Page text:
Keep them away from a heat source, such as a vent or direct sunlight. While you are sleeping, you can place them in an unheated room or garage before putting them back on display in the morning.
KEEP ROSES WATERED
If roses arrive in a vase:
They will use more water than you think, so add water pretty much daily.
If after five days or so the water is getting dirty, pull the roses out, re-cut the stems and put them back in the vase with fresh water. Add a packet of floral preservative, available from your florist.
If the water is relatively clean, leave it alone as it will have some preservative left in it.
If roses arrive loose or in a box:
If the roses came with tubes on the stems, remove the tubes and re-cut the stems about 1 inch from the bottom. It is best to cut at an angle, which creates more surface area for water intake.
Place the roses in a vase with water that is room temperature to a little warm.
Add floral preservative to the water; you should have received a packet with the delivery.
Only change the water if it becomes noticeably dirty.
IF ROSES DON’T OPEN
Within a day or two, your roses should begin to open. If not, remove them from the vase, re-cut the stems at an angle, and return them to the vase.
If they still do not begin to open, re-cut the stems but this time also float the flowers in a bath of water for an hour or two to rehydrate them. Then return them to the vase. Most times, this will bring the roses around.
In one significant way, the Valentine’s Day/Super Bowl analogy falls short of the goal line.
Because unlike the football game, the best outcome for Valentine’s Day is when everyone – florist, giver and recipient alike – emerges a winner because those beautiful flowers lasted so long.
For all of its exploration of the galaxy, the space program has accrued many benefits right here on earth. Thanks to NASA, we know that houseplants can purify the air in our homes and workplaces.
NASA originally focused on finding ways to purify the air in orbiting space stations. A 1973 space mission identified 107 volatile organic compounds, or VOCs, that were emitted by the synthetic materials inside the spacecraft. It was clear that tightly sealed buildings, whether orbiting in space or on the ground, could cause health problems.
Sick building syndrome
Back on earth, spurred by the energy crisis of the 1970s, the building industry focused on making old and new structures more energy efficient. Without intending to, they also paved the way for trapping pollutants – or what is often called “sick building syndrome.”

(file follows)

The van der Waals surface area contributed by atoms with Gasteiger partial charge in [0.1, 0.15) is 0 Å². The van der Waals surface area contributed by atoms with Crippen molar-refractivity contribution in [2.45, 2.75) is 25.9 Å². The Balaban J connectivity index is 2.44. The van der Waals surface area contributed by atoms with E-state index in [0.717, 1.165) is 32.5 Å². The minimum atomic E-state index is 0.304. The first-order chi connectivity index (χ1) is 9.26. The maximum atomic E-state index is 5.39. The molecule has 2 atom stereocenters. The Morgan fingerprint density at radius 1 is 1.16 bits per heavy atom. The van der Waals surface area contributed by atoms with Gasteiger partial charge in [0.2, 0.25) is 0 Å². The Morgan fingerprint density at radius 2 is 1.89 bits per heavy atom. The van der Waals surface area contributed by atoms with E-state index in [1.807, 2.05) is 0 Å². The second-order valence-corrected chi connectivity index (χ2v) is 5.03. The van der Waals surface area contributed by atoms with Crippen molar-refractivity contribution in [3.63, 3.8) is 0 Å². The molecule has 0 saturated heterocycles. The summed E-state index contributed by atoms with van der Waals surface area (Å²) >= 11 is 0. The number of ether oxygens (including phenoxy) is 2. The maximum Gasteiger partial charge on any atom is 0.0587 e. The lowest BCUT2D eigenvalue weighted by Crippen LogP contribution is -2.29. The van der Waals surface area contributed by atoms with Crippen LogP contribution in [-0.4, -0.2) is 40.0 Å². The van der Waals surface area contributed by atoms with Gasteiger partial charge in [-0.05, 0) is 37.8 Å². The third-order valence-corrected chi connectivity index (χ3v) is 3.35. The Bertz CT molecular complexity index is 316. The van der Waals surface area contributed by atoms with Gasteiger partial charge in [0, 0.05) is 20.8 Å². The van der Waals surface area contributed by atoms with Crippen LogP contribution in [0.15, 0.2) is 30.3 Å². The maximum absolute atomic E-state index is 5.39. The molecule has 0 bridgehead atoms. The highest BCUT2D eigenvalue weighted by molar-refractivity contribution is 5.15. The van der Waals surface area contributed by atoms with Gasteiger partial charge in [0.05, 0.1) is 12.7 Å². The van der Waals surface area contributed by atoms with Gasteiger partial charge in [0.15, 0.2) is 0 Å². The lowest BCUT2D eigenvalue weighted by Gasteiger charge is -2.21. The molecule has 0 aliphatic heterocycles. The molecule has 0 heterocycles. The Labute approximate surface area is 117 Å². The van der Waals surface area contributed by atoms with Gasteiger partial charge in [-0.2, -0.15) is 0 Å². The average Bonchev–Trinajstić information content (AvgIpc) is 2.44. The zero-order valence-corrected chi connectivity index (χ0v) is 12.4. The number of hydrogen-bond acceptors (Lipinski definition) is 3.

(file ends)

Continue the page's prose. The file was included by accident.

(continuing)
Three of the pollutants found in spacecraft – benzene, formaldehyde, and trichloroethylene – also are present in homes and offices, emitted by everything from building materials to furnishings to office equipment. Air-tight buildings conserve energy and reduce heating and cooling costs, but they also trap these pollutants.
NASA found that certain houseplants, because they are good at absorbing gases, could remove indoor pollutants. Researchers suggested using one potted plant per 100 square feet of home or office space to improve indoor air quality. One study found that philodendron, spider plant and golden pothos removed 80 percent of the formaldehyde that was introduced into a sealed chamber.
If you want to improve the air quality of your space, you might consider bringing home some of these commonly recommended plants:
1. Heartleaf philodendron
2. Elephant ear philodendron
3. Cornstalk dracaena
4. English ivy
5. Spider plant
6. Janet Craig dracaena
9. Golden pothos
10. Peace lily
11. Selloum philodendron
12. Chinese evergreen
13. Bamboo or reed palm
14. Snake plant
15. Red-edged dracaena
Sources: sunsethillsfoliage.com, coopext.colostate.edu
For the holidays, the song says, you can’t beat home sweet home.
But while the sunshine of a friendly gaze can warm your heart, home also is where you can find practical solutions to Christmas complications.
Take hairspray, for instance.
You can spray it on nail polish to make it dry faster as you get ready for the office party, or on wrapped presents to make them glossy and stand out.
Our favorite holiday hack, however, is the power and punch hairspray can give to your Christmas wreath.
A wreath’s round shape and evergreen composition are why it is a symbol of eternal life. Evergreen trees have long been revered for their ability to survive winter.
Of course, even a fresh wreath will become dry over time. A cut Christmas tree will lose needles, but you can slow the process by giving it daily drinks of water.
That’s not possible with a wreath. Instead, you can seal in the wreath’s moisture with hairspray. It acts like glue and holds the needles on.
For best results and to avoid messes, spray the wreath outdoors before you hang it on a door, window or wall. Hang it on the outside of a door (it can get cooked if placed behind glass) and out of direct sunlight.
If you want to be happy in a million ways, the song says, for the holidays you can’t beat home sweet home.